_ _ _ _ _ _ _ _ _ _ _ _ _ _ _ _ _ _ _ _ _ _ _ _ _ _ _ _ _ _ _ _ _ _ _ _ _ _ _ _ _ _ _ _ _ _ _ _ _ _ _ _ _ _

Saturday, September 17, 2005

Hurricane relief, political relief

Even though Bush and the federal government are now bringing all sorts of resources to bear in the Katrina disaster area, the way things are going is still making me sort of queasy. Aside from continued operational bumbling on the part of FEMA, the Bush response seems overwhelmed by politics. I know that there are plenty of politics involved in any huge thing like this, but it really does seem like it's first and foremost an effort to stop a political crisis, with the helping people secondary. This is an awfully cynical view to have, but there seem to be signals pointing this way. Perhaps most worryingly, Karl Rove has been put in charge of the reconstruction effort. Karl Rove!?

Josh Marshall's Talking Points Memo is has been covering this angle for a little while, and he's a good one to turn to because he's less prone to sensationalism and mindless partisanship than other blogs. This post boils it down.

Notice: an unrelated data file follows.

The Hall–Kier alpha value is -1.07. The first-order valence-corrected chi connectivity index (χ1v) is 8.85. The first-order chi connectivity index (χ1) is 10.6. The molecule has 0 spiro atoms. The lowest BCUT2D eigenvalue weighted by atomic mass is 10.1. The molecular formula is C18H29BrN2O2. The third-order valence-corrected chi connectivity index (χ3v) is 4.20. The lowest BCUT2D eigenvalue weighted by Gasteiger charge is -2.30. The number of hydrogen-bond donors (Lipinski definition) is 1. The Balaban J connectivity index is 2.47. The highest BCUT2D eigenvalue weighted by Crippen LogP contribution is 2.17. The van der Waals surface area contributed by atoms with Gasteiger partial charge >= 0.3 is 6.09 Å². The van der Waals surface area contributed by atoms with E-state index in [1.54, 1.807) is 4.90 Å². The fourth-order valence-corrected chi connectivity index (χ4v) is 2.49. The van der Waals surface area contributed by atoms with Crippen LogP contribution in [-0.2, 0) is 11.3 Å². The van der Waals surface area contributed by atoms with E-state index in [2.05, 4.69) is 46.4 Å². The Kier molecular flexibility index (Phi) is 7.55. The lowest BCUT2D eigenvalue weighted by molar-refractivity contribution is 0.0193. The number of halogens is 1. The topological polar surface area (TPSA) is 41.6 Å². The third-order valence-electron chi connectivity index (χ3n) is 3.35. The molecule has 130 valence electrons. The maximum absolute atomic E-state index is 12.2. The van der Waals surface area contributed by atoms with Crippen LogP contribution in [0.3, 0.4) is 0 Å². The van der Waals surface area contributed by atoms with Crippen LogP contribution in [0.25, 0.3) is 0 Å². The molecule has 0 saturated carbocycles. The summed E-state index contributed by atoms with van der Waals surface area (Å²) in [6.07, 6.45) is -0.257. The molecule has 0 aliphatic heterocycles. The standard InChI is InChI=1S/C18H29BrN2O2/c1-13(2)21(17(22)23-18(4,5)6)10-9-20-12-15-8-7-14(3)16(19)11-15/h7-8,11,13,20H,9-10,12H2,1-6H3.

And then there's the stark financial reality of all this. I have no hesistation about ponying up tax money to help people in need, but when this is combined with all the other deficit spending this administration is doing, we're in deep trouble budget-wise. And it's going to come back to bite our generation in the ass bigtime. But don't worry, Bush says, we won't raise taxes to pay for it -- I guess the dose of unpopular reality is going to fall to his Democratic successor to break to the public.

1 comment:

LJ said...

Skeech blasts Bush's (lack of) funding for the reconstruction of the Gulf Coast, in the Strib:

Stephen R. Lewis Jr.: It's immoral to think taxes can't be raised on folks like me